It seems almost sacrilegious to remix Springsteen.
I really love it. But maybe you’ll hate it.

You’re working with Martin Scorsese on a Seventies rock'n'roll drama. Did you have a Rolling Stones chat?
He is a music fanatic: getting to sit in a room with him and just chat about music and movies is one of the coolest 2 1/2 hours I’ve ever had in my entire life. He told me that he has some original EPs from the Rolling Stones from back in the late Sixties that are in such mint condition that the glitter is still all there!

What’s your favourite album of all time?
I think The Idiot by Iggy Pop is one of the best albums ever created. I love that album so much I could listen to it endlessly. I think he had so much energy. He expelled this kind of electricity which is so delicious. Both The Idiot - and Let it Bleed -  do something internally for me. It’s almost like the texture of my body changes, my blood moves at a different pace and you almost forget where you are, as you get lost in this album. They’re both very sexy albums and I love them... a lot.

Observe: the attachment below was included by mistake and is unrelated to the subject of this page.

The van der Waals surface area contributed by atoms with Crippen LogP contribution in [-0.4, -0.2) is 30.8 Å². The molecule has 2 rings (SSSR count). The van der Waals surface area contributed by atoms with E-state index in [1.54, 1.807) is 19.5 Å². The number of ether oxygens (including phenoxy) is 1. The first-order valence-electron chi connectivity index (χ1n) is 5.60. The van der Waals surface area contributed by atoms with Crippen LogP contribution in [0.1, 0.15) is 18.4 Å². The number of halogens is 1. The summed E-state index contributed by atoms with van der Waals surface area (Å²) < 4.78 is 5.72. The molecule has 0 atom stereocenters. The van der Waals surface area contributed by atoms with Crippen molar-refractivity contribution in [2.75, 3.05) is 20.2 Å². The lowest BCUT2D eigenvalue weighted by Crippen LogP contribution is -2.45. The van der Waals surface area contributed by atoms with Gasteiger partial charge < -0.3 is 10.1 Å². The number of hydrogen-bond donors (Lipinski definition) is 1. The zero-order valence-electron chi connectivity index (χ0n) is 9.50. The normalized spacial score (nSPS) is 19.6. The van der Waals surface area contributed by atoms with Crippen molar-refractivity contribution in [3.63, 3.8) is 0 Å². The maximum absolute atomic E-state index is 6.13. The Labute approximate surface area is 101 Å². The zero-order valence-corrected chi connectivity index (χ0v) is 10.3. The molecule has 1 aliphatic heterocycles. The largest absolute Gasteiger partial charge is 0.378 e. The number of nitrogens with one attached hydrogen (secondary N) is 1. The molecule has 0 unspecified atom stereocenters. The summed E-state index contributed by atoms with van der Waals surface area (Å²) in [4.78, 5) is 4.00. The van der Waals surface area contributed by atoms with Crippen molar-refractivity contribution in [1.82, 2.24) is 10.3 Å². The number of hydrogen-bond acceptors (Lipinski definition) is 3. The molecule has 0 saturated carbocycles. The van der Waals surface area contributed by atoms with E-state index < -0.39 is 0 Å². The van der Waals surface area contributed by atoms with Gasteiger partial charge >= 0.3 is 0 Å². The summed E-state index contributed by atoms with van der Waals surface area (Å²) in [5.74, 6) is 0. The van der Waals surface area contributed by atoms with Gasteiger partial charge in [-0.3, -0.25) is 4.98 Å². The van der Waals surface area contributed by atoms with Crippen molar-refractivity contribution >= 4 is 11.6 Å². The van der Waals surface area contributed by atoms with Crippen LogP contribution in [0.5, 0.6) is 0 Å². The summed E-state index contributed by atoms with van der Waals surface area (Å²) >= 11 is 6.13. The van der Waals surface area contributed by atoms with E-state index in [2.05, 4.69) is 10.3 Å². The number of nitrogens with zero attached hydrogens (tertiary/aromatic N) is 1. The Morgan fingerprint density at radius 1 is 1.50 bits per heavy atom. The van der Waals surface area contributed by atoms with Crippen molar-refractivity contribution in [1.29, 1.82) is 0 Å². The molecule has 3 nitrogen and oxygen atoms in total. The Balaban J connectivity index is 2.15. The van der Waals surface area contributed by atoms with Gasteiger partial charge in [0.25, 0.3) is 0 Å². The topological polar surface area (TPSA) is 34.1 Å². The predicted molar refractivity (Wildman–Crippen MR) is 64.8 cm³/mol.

What do you and your father agree on musically?
My Dad is a huge music man and really opened my eyes to music. I grew up listening to such amazing music but was oblivious to it. When I was a teenager I was like, “I want to listen to weird Eighties pop shit”.  Gary Numan’s ‘Cars’ : I was obsesed with that song! My Dad was just ‘Ugh! Maybe we can just change it up a little?”